In most cases, you will need at least some of these documents, some are optional. In most cases, requirements and application procedures will vary depending on your country of citizenship and your destination. Be sure to look into and apply for these well in advance, as they can be lengthy processes.

You will need a passport, valid for at least six months past your expected return date from your time abroad. You will not be able to apply for your visa until you have your passport in hand. 
Your program may need to have a copy of the information pages of your passport for ticketing and we recommend making an extra copy to leave at home.  In the case of a lost or stolen passport, it’s easier to replace if someone has this information on hand.

If you don’t yet have a passport, apply for one as soon as possible. If it is set to expire within the year, renew it, because many countries now enforce the six months’ rule. Consider paying for the rush service as delays are often long. Check the U.S. Passport Service office to learn where and how to apply, download forms, check applications status and more.

For first-time applicants or renewals you may need:
•    Application forms
•    Proof of U.S. citizenship (i.e., certified copy of your birth certificate)
•    Proof of identity (i.e., a valid driver’s license)
•    Two (2) identical photographs (2 inches x 2 inches with white background)
•    payment
•    Your social security number

You must submit your application to a post office. Do NOT send your application by mail.


Most countries require students to obtain a student visa in advance in order to enter and study in their country. You cannot apply for a visa until you have a passport (valid until at least six months after your return) and have been accepted to your program or host university. So you must first apply for a passport if you do not have one.

Visa requirements vary from country to country and are different depending on the student’s country of origin.

The visa application process can take some time so don’t leave it until the last minute, and you can minimize problems by applying as early as possible (but not too soon). Requirements and application procedures vary depending on your citizenship, the country to which you are going, and where you will be at the time of application; they may also vary from one consulate to another (that is, the French consulate in New York may have different procedures from the French consulate in Boston). Some consulates require that you appear in person to submit your visa application, while others allow you to process the visa by mail or online. International students may have additional requirements or limitations. In most cases, you will need to allow 30-90 days for application processing, and there may be a specific window within which you must apply (for example, no less than one month and no more than three months before your program begins). If you apply through the mail, keep a copy of all documents sent. It is safest to send and receive all materials via FedEx or another reliable courier service. Also, keep in mind that if you will travel through other countries on the way to your destination, you may need to obtain a visa to pass through that country. Check on this well before departure.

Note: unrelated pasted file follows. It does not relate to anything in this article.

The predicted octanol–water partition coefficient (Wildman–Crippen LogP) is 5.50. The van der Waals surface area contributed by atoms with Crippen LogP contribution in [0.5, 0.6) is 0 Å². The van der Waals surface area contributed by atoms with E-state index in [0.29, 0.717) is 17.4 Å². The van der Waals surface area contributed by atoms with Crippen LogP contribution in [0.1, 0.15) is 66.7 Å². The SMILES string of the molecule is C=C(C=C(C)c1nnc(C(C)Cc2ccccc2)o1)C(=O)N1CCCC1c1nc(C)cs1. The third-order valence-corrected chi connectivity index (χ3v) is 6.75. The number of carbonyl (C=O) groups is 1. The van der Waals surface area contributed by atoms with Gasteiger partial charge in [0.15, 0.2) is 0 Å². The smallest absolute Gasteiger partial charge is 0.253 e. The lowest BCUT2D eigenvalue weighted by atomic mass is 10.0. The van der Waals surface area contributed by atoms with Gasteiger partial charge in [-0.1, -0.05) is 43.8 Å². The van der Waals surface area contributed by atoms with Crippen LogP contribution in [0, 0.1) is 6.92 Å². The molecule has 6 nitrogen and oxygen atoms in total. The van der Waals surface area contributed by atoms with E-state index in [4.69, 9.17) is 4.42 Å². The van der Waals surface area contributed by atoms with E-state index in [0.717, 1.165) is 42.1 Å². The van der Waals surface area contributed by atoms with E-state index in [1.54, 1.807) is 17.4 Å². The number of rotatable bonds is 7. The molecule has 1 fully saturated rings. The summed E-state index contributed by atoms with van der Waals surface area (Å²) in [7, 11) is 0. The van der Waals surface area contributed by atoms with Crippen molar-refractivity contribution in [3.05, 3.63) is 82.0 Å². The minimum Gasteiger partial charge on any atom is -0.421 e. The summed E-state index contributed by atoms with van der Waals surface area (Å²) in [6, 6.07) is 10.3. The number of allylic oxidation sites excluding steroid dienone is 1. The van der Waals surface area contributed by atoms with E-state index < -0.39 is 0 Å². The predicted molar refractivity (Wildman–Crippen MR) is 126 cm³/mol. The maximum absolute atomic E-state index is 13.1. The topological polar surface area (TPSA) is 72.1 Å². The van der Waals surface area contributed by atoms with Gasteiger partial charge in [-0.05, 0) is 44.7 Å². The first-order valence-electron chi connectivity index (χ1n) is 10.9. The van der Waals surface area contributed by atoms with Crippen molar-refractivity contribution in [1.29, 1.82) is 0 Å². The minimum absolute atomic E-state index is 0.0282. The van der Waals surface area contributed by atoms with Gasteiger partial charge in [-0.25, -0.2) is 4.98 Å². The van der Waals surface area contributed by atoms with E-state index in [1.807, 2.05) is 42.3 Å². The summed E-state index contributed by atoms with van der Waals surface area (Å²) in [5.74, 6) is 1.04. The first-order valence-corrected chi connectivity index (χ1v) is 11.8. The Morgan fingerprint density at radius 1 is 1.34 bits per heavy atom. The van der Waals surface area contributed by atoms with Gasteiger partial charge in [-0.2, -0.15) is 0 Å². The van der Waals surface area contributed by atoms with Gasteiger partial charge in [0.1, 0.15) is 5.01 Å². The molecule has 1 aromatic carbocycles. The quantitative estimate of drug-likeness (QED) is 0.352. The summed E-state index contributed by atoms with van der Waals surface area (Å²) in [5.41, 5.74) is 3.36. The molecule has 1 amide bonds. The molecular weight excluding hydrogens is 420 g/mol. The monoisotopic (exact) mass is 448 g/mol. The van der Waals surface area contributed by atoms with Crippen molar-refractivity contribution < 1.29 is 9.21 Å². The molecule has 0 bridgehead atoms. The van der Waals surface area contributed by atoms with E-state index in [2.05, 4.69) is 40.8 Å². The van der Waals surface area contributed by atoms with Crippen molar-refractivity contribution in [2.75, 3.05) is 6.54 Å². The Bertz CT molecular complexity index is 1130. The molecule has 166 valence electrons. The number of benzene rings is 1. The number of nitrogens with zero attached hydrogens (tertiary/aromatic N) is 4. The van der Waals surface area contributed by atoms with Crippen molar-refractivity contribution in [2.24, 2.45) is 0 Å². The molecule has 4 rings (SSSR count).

It is your responsibility to determine the requirements and to apply for a visa in a timely fashion. You will usually need proof of admission or enrollment in a program or university in order to apply for the visa so it is important that you follow your program/university’s guidelines on this carefully. In some cases, a personal appointment at the consulate is required and in others the process can be done by mail or online.

In order to obtain a student visa, one or more of the following may be required:
• Visa application form
• Current, valid passport
• Visa application fee
• One or more passport-size photographs
• Letter of acceptance from your host institution or program
• Evidence of financial support during your period of study abroad
• Physical examination
• Proof of medical insurance
• Police record from Vermont and/or your home state
• A negative HIV test

If you plan to travel to other countries within your period of study abroad or after your program finishes, check the entrance requirements of each country before you leave home. It is your responsibility to make sure you have proper documentation abroad.

A word of advice: DO NOT wait until the last minute to apply for your student visa! As with passports, this can take many weeks to process, and if you do not have a valid student visa (and passport), you could miss your flight and/or program.

To determine whether or not you need a visa, you may either contact your program provider or consult the relevant consulate. U.S. citizens can find some information on visa requirements for many countries on the U.S. State Department Bureau of Consular Affairs webpage. Or search for the country’s consulate in the jurisdiction in which you reside.

International students should contact the appropriate consulate in the U.S or in your home country or contact your home country embassy for information. The procedures that you will follow may be different than those for U.S. citizens. It is important to initiate this process as soon as possible in order to assemble documents and allow time for lengthy procedures. International students must visit their to obtain a signature on visa documents to permit re-entry into the United States.